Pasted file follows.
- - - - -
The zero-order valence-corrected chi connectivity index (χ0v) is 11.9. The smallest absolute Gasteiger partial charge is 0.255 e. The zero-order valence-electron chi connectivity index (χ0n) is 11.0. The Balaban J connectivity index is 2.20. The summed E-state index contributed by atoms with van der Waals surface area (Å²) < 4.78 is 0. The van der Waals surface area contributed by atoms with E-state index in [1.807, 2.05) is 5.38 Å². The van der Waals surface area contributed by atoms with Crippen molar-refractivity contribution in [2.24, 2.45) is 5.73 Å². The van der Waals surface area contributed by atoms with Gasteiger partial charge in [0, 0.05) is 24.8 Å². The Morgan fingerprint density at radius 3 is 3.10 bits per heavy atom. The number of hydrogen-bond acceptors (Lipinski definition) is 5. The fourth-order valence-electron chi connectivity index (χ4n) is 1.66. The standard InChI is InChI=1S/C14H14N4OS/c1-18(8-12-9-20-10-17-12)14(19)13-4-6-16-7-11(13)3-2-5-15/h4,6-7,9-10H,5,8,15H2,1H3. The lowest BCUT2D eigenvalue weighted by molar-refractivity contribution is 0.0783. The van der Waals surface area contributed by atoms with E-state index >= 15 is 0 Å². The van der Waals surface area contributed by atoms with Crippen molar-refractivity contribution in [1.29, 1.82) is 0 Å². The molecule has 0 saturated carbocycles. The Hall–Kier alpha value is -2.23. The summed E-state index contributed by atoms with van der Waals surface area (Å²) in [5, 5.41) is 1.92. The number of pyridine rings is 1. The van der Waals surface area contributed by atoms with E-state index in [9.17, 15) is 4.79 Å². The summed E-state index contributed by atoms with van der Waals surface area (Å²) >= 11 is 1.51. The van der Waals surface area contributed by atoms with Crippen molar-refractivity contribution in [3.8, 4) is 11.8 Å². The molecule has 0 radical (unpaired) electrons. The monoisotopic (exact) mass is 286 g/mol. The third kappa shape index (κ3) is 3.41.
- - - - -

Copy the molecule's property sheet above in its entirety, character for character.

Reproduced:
The zero-order valence-corrected chi connectivity index (χ0v) is 11.9. The smallest absolute Gasteiger partial charge is 0.255 e. The zero-order valence-electron chi connectivity index (χ0n) is 11.0. The Balaban J connectivity index is 2.20. The summed E-state index contributed by atoms with van der Waals surface area (Å²) < 4.78 is 0. The van der Waals surface area contributed by atoms with E-state index in [1.807, 2.05) is 5.38 Å². The van der Waals surface area contributed by atoms with Crippen molar-refractivity contribution in [2.24, 2.45) is 5.73 Å². The van der Waals surface area contributed by atoms with Gasteiger partial charge in [0, 0.05) is 24.8 Å². The Morgan fingerprint density at radius 3 is 3.10 bits per heavy atom. The number of hydrogen-bond acceptors (Lipinski definition) is 5. The fourth-order valence-electron chi connectivity index (χ4n) is 1.66. The standard InChI is InChI=1S/C14H14N4OS/c1-18(8-12-9-20-10-17-12)14(19)13-4-6-16-7-11(13)3-2-5-15/h4,6-7,9-10H,5,8,15H2,1H3. The lowest BCUT2D eigenvalue weighted by molar-refractivity contribution is 0.0783. The van der Waals surface area contributed by atoms with E-state index >= 15 is 0 Å². The van der Waals surface area contributed by atoms with Crippen molar-refractivity contribution in [1.29, 1.82) is 0 Å². The molecule has 0 saturated carbocycles. The Hall–Kier alpha value is -2.23. The summed E-state index contributed by atoms with van der Waals surface area (Å²) in [5, 5.41) is 1.92. The number of pyridine rings is 1. The van der Waals surface area contributed by atoms with E-state index in [9.17, 15) is 4.79 Å². The summed E-state index contributed by atoms with van der Waals surface area (Å²) >= 11 is 1.51. The van der Waals surface area contributed by atoms with Crippen molar-refractivity contribution in [3.8, 4) is 11.8 Å². The molecule has 0 radical (unpaired) electrons. The monoisotopic (exact) mass is 286 g/mol. The third kappa shape index (κ3) is 3.41.